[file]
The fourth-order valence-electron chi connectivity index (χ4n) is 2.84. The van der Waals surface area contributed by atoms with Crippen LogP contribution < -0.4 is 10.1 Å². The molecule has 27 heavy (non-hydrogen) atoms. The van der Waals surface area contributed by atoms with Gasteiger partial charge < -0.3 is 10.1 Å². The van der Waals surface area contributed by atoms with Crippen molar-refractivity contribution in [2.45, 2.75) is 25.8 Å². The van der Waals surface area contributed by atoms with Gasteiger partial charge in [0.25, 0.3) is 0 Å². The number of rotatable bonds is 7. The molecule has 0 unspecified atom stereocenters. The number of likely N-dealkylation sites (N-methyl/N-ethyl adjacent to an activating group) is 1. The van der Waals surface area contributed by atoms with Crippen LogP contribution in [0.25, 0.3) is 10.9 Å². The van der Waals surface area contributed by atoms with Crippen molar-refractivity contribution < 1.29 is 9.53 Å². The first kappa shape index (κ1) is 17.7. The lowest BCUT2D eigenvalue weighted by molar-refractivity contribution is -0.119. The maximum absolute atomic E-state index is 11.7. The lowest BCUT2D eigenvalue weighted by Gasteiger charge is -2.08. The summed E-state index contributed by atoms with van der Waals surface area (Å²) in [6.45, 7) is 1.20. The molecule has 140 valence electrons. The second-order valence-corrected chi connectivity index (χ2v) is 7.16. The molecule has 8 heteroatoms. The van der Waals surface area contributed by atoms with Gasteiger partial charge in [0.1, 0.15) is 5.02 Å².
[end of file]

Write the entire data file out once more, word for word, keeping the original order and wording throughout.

The fourth-order valence-electron chi connectivity index (χ4n) is 2.84. The van der Waals surface area contributed by atoms with Crippen LogP contribution < -0.4 is 10.1 Å². The molecule has 27 heavy (non-hydrogen) atoms. The van der Waals surface area contributed by atoms with Gasteiger partial charge < -0.3 is 10.1 Å². The van der Waals surface area contributed by atoms with Crippen molar-refractivity contribution in [2.45, 2.75) is 25.8 Å². The van der Waals surface area contributed by atoms with Gasteiger partial charge in [0.25, 0.3) is 0 Å². The number of rotatable bonds is 7. The molecule has 0 unspecified atom stereocenters. The number of likely N-dealkylation sites (N-methyl/N-ethyl adjacent to an activating group) is 1. The van der Waals surface area contributed by atoms with Crippen LogP contribution in [0.25, 0.3) is 10.9 Å². The van der Waals surface area contributed by atoms with Crippen molar-refractivity contribution < 1.29 is 9.53 Å². The first kappa shape index (κ1) is 17.7. The lowest BCUT2D eigenvalue weighted by molar-refractivity contribution is -0.119. The maximum absolute atomic E-state index is 11.7. The lowest BCUT2D eigenvalue weighted by Gasteiger charge is -2.08. The summed E-state index contributed by atoms with van der Waals surface area (Å²) in [6.45, 7) is 1.20. The molecule has 140 valence electrons. The second-order valence-corrected chi connectivity index (χ2v) is 7.16. The molecule has 8 heteroatoms. The van der Waals surface area contributed by atoms with Gasteiger partial charge in [0.1, 0.15) is 5.02 Å².